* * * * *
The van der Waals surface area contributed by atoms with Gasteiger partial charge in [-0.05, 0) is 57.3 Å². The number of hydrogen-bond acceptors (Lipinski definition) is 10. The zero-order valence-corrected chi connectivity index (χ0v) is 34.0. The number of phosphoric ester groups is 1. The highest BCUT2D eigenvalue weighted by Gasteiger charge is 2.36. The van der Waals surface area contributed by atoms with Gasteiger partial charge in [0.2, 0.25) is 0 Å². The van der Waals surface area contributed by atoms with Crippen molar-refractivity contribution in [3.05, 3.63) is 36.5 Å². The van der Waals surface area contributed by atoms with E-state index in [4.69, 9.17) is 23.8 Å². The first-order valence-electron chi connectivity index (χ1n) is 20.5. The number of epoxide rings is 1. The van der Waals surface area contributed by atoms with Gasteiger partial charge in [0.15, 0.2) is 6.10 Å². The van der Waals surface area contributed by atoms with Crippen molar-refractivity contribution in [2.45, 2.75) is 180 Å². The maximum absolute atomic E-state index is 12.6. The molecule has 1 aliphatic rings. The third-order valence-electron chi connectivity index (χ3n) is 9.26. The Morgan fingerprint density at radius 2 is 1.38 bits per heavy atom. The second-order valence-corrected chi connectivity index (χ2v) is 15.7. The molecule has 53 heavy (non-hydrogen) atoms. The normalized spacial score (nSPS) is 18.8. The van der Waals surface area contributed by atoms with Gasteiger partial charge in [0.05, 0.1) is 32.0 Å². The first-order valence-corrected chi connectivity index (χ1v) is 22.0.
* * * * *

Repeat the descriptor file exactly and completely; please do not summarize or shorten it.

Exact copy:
The van der Waals surface area contributed by atoms with Gasteiger partial charge in [-0.05, 0) is 57.3 Å². The number of hydrogen-bond acceptors (Lipinski definition) is 10. The zero-order valence-corrected chi connectivity index (χ0v) is 34.0. The number of phosphoric ester groups is 1. The highest BCUT2D eigenvalue weighted by Gasteiger charge is 2.36. The van der Waals surface area contributed by atoms with Gasteiger partial charge in [0.2, 0.25) is 0 Å². The van der Waals surface area contributed by atoms with Crippen molar-refractivity contribution in [3.05, 3.63) is 36.5 Å². The van der Waals surface area contributed by atoms with E-state index in [4.69, 9.17) is 23.8 Å². The first-order valence-electron chi connectivity index (χ1n) is 20.5. The number of epoxide rings is 1. The van der Waals surface area contributed by atoms with Gasteiger partial charge in [0.15, 0.2) is 6.10 Å². The van der Waals surface area contributed by atoms with Crippen molar-refractivity contribution in [2.45, 2.75) is 180 Å². The maximum absolute atomic E-state index is 12.6. The molecule has 1 aliphatic rings. The third-order valence-electron chi connectivity index (χ3n) is 9.26. The Morgan fingerprint density at radius 2 is 1.38 bits per heavy atom. The second-order valence-corrected chi connectivity index (χ2v) is 15.7. The molecule has 53 heavy (non-hydrogen) atoms. The normalized spacial score (nSPS) is 18.8. The van der Waals surface area contributed by atoms with Gasteiger partial charge in [0.05, 0.1) is 32.0 Å². The first-order valence-corrected chi connectivity index (χ1v) is 22.0.